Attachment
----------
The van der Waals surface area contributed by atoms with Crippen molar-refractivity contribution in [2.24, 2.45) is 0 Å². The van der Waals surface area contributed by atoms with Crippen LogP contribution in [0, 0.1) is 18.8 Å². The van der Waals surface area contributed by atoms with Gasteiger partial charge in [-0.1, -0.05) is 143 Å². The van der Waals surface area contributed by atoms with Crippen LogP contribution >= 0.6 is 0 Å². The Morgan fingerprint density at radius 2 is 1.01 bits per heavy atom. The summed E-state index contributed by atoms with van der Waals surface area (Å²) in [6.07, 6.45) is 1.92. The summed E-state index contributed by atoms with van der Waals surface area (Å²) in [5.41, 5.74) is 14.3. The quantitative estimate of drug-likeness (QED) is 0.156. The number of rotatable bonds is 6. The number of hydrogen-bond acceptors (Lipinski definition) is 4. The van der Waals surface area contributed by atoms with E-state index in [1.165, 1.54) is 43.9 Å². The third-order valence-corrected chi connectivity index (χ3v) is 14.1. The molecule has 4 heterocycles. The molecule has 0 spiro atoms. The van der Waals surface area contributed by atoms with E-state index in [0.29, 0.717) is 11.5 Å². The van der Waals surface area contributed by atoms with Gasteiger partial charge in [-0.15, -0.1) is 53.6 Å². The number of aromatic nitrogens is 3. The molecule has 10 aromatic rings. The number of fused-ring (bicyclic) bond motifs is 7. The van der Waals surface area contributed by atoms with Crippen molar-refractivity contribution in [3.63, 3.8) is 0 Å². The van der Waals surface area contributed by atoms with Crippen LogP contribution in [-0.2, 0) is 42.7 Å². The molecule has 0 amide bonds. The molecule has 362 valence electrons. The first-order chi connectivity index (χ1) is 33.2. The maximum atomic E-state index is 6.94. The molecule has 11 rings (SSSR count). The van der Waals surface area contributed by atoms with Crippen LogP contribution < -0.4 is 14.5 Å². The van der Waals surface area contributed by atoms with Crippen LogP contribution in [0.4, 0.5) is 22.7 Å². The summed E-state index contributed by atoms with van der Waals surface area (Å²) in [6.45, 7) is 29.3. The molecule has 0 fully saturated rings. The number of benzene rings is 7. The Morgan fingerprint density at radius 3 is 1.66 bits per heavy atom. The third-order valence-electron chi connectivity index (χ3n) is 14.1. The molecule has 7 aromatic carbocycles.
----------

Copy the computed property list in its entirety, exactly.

The van der Waals surface area contributed by atoms with Crippen molar-refractivity contribution in [2.24, 2.45) is 0 Å². The van der Waals surface area contributed by atoms with Crippen LogP contribution in [0, 0.1) is 18.8 Å². The van der Waals surface area contributed by atoms with Gasteiger partial charge in [-0.1, -0.05) is 143 Å². The van der Waals surface area contributed by atoms with Crippen LogP contribution >= 0.6 is 0 Å². The Morgan fingerprint density at radius 2 is 1.01 bits per heavy atom. The summed E-state index contributed by atoms with van der Waals surface area (Å²) in [6.07, 6.45) is 1.92. The summed E-state index contributed by atoms with van der Waals surface area (Å²) in [5.41, 5.74) is 14.3. The quantitative estimate of drug-likeness (QED) is 0.156. The number of rotatable bonds is 6. The number of hydrogen-bond acceptors (Lipinski definition) is 4. The van der Waals surface area contributed by atoms with E-state index in [1.165, 1.54) is 43.9 Å². The third-order valence-corrected chi connectivity index (χ3v) is 14.1. The molecule has 4 heterocycles. The molecule has 0 spiro atoms. The van der Waals surface area contributed by atoms with E-state index in [0.29, 0.717) is 11.5 Å². The van der Waals surface area contributed by atoms with Gasteiger partial charge in [-0.15, -0.1) is 53.6 Å². The number of aromatic nitrogens is 3. The molecule has 10 aromatic rings. The number of fused-ring (bicyclic) bond motifs is 7. The van der Waals surface area contributed by atoms with Crippen molar-refractivity contribution in [3.63, 3.8) is 0 Å². The van der Waals surface area contributed by atoms with Crippen LogP contribution in [-0.2, 0) is 42.7 Å². The molecule has 0 amide bonds. The molecule has 362 valence electrons. The first-order chi connectivity index (χ1) is 33.2. The maximum atomic E-state index is 6.94. The molecule has 11 rings (SSSR count). The van der Waals surface area contributed by atoms with Crippen LogP contribution < -0.4 is 14.5 Å². The van der Waals surface area contributed by atoms with Crippen LogP contribution in [0.4, 0.5) is 22.7 Å². The summed E-state index contributed by atoms with van der Waals surface area (Å²) in [6.45, 7) is 29.3. The molecule has 0 fully saturated rings. The number of benzene rings is 7. The Morgan fingerprint density at radius 3 is 1.66 bits per heavy atom. The third-order valence-electron chi connectivity index (χ3n) is 14.1. The molecule has 7 aromatic carbocycles.